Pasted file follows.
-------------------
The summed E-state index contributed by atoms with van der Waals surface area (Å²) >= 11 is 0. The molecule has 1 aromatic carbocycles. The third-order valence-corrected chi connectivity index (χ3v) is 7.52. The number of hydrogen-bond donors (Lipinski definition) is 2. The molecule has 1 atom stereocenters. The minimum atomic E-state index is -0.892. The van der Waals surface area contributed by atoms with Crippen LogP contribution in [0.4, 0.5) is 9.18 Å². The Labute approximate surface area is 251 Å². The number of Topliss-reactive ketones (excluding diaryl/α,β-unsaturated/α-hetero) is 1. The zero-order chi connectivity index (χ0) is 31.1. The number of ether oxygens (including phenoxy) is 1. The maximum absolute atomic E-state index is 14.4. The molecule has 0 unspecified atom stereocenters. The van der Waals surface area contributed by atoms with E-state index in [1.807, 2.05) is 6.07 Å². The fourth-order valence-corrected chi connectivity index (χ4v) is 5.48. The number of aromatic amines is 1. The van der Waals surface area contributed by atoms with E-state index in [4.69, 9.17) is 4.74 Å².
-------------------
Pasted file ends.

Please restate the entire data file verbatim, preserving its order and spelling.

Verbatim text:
The summed E-state index contributed by atoms with van der Waals surface area (Å²) >= 11 is 0. The molecule has 1 aromatic carbocycles. The third-order valence-corrected chi connectivity index (χ3v) is 7.52. The number of hydrogen-bond donors (Lipinski definition) is 2. The molecule has 1 atom stereocenters. The minimum atomic E-state index is -0.892. The van der Waals surface area contributed by atoms with Crippen LogP contribution in [0.4, 0.5) is 9.18 Å². The Labute approximate surface area is 251 Å². The number of Topliss-reactive ketones (excluding diaryl/α,β-unsaturated/α-hetero) is 1. The zero-order chi connectivity index (χ0) is 31.1. The number of ether oxygens (including phenoxy) is 1. The maximum absolute atomic E-state index is 14.4. The molecule has 0 unspecified atom stereocenters. The van der Waals surface area contributed by atoms with E-state index in [1.807, 2.05) is 6.07 Å². The fourth-order valence-corrected chi connectivity index (χ4v) is 5.48. The number of aromatic amines is 1. The van der Waals surface area contributed by atoms with E-state index in [4.69, 9.17) is 4.74 Å².